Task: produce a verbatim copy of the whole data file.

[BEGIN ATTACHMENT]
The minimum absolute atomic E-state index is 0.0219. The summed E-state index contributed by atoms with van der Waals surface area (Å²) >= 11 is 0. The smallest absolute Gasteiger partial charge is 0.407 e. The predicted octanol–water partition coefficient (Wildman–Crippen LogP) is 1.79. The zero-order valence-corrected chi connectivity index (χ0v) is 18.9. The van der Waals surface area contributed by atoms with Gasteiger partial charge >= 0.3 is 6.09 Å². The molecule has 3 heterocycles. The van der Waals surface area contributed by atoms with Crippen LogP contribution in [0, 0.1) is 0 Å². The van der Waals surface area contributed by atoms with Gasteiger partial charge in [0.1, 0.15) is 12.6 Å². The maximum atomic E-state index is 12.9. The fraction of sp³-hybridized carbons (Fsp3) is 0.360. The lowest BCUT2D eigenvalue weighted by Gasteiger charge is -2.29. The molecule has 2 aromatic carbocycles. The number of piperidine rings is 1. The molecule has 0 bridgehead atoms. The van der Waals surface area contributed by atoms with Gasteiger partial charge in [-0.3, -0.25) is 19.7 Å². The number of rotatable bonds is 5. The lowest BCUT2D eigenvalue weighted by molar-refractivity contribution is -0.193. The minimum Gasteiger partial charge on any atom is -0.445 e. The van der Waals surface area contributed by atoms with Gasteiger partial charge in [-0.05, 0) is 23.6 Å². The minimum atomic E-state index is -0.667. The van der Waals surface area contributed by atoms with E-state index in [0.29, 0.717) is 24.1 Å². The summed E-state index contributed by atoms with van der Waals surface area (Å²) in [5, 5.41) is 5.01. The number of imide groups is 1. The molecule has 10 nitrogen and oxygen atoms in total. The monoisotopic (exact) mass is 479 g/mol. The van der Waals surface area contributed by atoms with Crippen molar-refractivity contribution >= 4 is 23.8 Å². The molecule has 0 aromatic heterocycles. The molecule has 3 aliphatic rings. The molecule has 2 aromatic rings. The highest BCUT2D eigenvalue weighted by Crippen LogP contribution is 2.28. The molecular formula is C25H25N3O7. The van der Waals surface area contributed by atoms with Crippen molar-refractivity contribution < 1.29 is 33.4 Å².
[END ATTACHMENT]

The minimum absolute atomic E-state index is 0.0219. The summed E-state index contributed by atoms with van der Waals surface area (Å²) >= 11 is 0. The smallest absolute Gasteiger partial charge is 0.407 e. The predicted octanol–water partition coefficient (Wildman–Crippen LogP) is 1.79. The zero-order valence-corrected chi connectivity index (χ0v) is 18.9. The van der Waals surface area contributed by atoms with Gasteiger partial charge >= 0.3 is 6.09 Å². The molecule has 3 heterocycles. The van der Waals surface area contributed by atoms with Crippen LogP contribution in [0, 0.1) is 0 Å². The van der Waals surface area contributed by atoms with Gasteiger partial charge in [0.1, 0.15) is 12.6 Å². The maximum atomic E-state index is 12.9. The fraction of sp³-hybridized carbons (Fsp3) is 0.360. The lowest BCUT2D eigenvalue weighted by Gasteiger charge is -2.29. The molecule has 2 aromatic carbocycles. The number of piperidine rings is 1. The molecule has 0 bridgehead atoms. The van der Waals surface area contributed by atoms with Gasteiger partial charge in [-0.3, -0.25) is 19.7 Å². The number of rotatable bonds is 5. The lowest BCUT2D eigenvalue weighted by molar-refractivity contribution is -0.193. The minimum Gasteiger partial charge on any atom is -0.445 e. The van der Waals surface area contributed by atoms with Gasteiger partial charge in [-0.05, 0) is 23.6 Å². The minimum atomic E-state index is -0.667. The van der Waals surface area contributed by atoms with E-state index in [0.29, 0.717) is 24.1 Å². The summed E-state index contributed by atoms with van der Waals surface area (Å²) in [5, 5.41) is 5.01. The number of imide groups is 1. The molecule has 10 nitrogen and oxygen atoms in total. The monoisotopic (exact) mass is 479 g/mol. The van der Waals surface area contributed by atoms with Crippen molar-refractivity contribution >= 4 is 23.8 Å². The molecule has 0 aromatic heterocycles. The molecule has 3 aliphatic rings. The molecule has 2 aromatic rings. The highest BCUT2D eigenvalue weighted by Crippen LogP contribution is 2.28. The molecular formula is C25H25N3O7. The van der Waals surface area contributed by atoms with Crippen molar-refractivity contribution < 1.29 is 33.4 Å².